We wanted to create pieces that would embody FreeForm and that´s why we started with circular design based on upcycling. This really allows us to flow and give new life to many pieces and objects, creating our own new form.

 

 

  1. How is Free Form born?

 

It started with a second hand clothing store in 2019 but it had another name. Andrea and I always wanted to create an open stape on which we could create freely and be aware, we love de constructing pieces and creating new styles for different people. A space to collaborate with creators from different backgrounds. In 2020 we decided to give a twist to our store and make it into FREEFORM Atelier with upcycling, which is our small lab to experiment.  We love how this technique allows for different styles on different people, while helping the market to be conscious of their purchase. This trend needs to grow in Panama.

 

  1. My understanding is that you´ll have a runway in Fashion Week , and that on top of showcasing the versatility of upcycling clothing, you are involving tailoresses from Santa Ana. Tell us a bit about it, who is involved and how can we support?

 

When Fashion Week´s team proposed the idea of making these upcycling workshops with tailoresses of Santa Ana, we got excited and fell in love with the project. We´ve been teaching about fashion principles, conceptualizing, entrepreneurship and development. A collection of 15 looks from which 5 looks will be executed by tailoresses under our creative direction.

 

Our idea was to teach an alternative and sustainable visión of Fashion, and to create a Fashion show that “isn´t”, we´ll be creating a performance of sorts in parallel to the runway with some models and artist from Santa Ana and city surroundings.

 

For the Fashion Show we´ll re create a playground with different characters interacting. We also introduced bamboo structures by our friend and architect Maria Laura Torrijos ( @lamorenitafarm) who has introduced us to non-pollutant alternative materials.  We can´t wait for you all to see the collection and the performance!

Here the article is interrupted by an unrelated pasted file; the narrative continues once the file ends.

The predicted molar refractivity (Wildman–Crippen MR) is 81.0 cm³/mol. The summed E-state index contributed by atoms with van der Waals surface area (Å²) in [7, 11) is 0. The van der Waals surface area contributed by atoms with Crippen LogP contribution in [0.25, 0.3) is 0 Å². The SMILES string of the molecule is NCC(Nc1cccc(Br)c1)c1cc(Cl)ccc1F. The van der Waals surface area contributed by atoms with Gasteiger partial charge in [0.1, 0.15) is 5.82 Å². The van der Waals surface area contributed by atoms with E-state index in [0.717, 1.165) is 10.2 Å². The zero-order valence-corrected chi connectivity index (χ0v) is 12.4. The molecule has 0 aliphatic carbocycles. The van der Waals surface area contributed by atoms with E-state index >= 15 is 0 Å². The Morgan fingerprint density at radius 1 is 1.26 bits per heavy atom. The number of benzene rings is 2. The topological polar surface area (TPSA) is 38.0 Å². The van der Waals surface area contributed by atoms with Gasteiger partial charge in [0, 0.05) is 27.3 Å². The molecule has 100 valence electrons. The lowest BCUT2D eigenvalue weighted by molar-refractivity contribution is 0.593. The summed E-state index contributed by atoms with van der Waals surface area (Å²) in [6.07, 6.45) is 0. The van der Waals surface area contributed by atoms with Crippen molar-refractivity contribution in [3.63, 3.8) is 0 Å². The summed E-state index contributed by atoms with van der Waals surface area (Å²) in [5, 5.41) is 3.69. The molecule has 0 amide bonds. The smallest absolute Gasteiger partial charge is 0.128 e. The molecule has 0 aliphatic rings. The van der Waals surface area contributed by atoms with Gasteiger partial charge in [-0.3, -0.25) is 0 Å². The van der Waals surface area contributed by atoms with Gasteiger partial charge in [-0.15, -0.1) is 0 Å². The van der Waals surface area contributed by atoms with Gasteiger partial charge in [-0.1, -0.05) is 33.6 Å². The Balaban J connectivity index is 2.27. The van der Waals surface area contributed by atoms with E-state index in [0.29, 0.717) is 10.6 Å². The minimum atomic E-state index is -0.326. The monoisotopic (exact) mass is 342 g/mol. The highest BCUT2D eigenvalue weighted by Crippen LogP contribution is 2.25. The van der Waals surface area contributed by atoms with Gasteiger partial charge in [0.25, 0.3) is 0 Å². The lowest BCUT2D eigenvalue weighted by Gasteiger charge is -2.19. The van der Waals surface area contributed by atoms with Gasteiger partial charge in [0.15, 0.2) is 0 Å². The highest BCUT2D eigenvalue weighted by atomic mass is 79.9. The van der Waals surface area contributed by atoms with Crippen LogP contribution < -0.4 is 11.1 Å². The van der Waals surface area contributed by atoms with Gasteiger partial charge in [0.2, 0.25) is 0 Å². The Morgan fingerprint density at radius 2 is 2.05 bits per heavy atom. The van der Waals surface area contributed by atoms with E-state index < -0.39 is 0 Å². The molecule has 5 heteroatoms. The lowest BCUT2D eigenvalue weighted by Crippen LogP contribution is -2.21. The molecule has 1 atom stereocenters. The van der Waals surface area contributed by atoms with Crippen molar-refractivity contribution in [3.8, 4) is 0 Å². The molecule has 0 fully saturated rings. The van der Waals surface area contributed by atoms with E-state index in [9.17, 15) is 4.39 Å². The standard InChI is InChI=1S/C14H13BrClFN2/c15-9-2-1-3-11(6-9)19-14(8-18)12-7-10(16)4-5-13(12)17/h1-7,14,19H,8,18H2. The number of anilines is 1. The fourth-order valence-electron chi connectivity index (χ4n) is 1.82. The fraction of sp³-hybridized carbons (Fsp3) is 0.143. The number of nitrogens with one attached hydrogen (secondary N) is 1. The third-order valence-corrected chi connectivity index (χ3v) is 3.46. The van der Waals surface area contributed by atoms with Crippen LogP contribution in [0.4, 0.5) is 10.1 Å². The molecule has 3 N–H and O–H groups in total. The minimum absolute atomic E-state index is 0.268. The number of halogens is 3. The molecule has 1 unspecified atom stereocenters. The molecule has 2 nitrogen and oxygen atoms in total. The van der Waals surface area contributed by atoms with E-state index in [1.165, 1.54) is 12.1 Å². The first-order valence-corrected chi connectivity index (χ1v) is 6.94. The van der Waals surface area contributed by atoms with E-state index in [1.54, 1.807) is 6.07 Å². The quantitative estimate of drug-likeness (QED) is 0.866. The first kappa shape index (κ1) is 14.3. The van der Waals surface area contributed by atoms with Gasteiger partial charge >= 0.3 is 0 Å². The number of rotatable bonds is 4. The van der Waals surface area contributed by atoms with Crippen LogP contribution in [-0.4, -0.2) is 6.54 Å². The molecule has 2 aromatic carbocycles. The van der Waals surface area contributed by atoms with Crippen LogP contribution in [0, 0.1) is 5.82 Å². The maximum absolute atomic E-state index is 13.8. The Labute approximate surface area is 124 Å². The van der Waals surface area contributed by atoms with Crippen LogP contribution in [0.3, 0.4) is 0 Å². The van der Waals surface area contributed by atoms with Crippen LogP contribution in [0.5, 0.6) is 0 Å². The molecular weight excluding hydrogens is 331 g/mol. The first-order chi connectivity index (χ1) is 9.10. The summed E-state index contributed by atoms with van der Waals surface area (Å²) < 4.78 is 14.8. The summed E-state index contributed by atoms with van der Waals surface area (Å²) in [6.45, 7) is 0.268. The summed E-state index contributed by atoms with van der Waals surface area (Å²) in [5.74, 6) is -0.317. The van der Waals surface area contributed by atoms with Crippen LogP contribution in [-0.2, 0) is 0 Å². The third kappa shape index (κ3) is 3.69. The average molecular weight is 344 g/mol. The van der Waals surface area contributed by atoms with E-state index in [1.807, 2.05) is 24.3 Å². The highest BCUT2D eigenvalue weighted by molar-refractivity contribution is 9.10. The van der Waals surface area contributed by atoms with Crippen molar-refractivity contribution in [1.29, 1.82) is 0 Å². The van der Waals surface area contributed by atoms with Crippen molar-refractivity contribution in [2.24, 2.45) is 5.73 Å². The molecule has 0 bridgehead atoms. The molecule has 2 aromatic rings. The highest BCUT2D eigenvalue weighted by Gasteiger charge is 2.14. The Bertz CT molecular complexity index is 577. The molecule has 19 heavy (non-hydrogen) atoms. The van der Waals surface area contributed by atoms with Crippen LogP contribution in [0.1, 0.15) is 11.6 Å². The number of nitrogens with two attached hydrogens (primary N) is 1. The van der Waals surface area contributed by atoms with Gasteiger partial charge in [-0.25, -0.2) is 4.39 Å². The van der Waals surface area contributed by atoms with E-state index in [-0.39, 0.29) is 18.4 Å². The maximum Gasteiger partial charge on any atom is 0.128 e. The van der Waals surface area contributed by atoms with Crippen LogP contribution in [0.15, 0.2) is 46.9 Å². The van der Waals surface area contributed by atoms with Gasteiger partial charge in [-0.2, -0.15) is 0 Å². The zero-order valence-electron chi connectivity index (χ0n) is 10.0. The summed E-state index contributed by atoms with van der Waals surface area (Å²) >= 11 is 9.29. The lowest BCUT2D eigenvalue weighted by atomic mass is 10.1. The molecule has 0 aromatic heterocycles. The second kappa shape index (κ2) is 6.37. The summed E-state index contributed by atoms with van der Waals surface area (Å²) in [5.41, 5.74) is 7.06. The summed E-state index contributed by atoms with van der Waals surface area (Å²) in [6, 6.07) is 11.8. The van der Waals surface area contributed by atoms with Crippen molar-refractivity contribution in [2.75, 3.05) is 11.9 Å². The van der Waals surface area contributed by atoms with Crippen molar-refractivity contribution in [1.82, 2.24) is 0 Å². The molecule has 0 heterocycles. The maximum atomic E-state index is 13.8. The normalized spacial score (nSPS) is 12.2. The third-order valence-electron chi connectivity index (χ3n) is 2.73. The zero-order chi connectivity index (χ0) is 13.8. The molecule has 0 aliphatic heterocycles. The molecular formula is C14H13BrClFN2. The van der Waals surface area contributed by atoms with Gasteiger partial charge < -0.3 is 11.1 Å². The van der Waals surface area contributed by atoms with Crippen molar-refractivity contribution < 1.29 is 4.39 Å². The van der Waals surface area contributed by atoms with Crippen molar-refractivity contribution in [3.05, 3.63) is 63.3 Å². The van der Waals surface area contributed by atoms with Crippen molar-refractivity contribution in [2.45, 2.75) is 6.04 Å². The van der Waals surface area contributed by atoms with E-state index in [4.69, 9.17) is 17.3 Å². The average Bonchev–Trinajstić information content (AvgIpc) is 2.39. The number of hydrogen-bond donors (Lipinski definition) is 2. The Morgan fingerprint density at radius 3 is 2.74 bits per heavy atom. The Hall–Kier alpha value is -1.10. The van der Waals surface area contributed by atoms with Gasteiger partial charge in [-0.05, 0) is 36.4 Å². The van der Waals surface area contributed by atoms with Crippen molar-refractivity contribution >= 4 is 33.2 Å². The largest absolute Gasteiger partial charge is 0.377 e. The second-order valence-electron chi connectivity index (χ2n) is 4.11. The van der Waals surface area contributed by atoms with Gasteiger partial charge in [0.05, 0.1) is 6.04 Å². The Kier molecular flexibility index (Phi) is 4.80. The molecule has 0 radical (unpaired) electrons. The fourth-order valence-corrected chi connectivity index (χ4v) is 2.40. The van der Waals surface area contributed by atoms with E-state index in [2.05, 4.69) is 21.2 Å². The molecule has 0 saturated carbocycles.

1. For everyone who would like to go to the runway, when is it? Or to contact you and follow your work, where / how?

 

You can Support us in different ways

 

  • Come to the runway show! September 26th at 4 p.m.

We´ll also have a small after party/showroom at Mahalo (Ave B and 12th inside the Hotel Las Clemetinas) from 6 p.m. to 9 p.m.

 

  • Follow us in Instagram @freeform.cltr or visit our website www.freeformcltr.com

 

  • Volunteer! We´ll need volunteers to assist us the day of the show. If you know of anyone, contact us writing either directly to the Instagram or to: [email protected]

 

 

In general, this i sour email for any questions: [email protected]

 

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Arco Properties is the leading real estate agency focused exclusively on residential and commercial properties in Casco Antiguo since 2005. We are the only real estate company specializing in Casco Antiguo that donates 10% of its profits and 5% of the time of its staff in volunteering to non-profit organizations dedicated to the revitalization of the Human Heritage of the Casco Antiguo.
Arco Properties is an affiliate of Grupo Conservatorio. We are committed to inclusive and sustainable urban revitalization. We believe in the value of socially diverse communities and in building one affordable apartment for each high-end apartment.

For more information

  • Panamá: +507-228-6650
  • Calle 4a y Ave A, Edificio Cuatro Casas,
    Planta Baja, Casco Antiguo.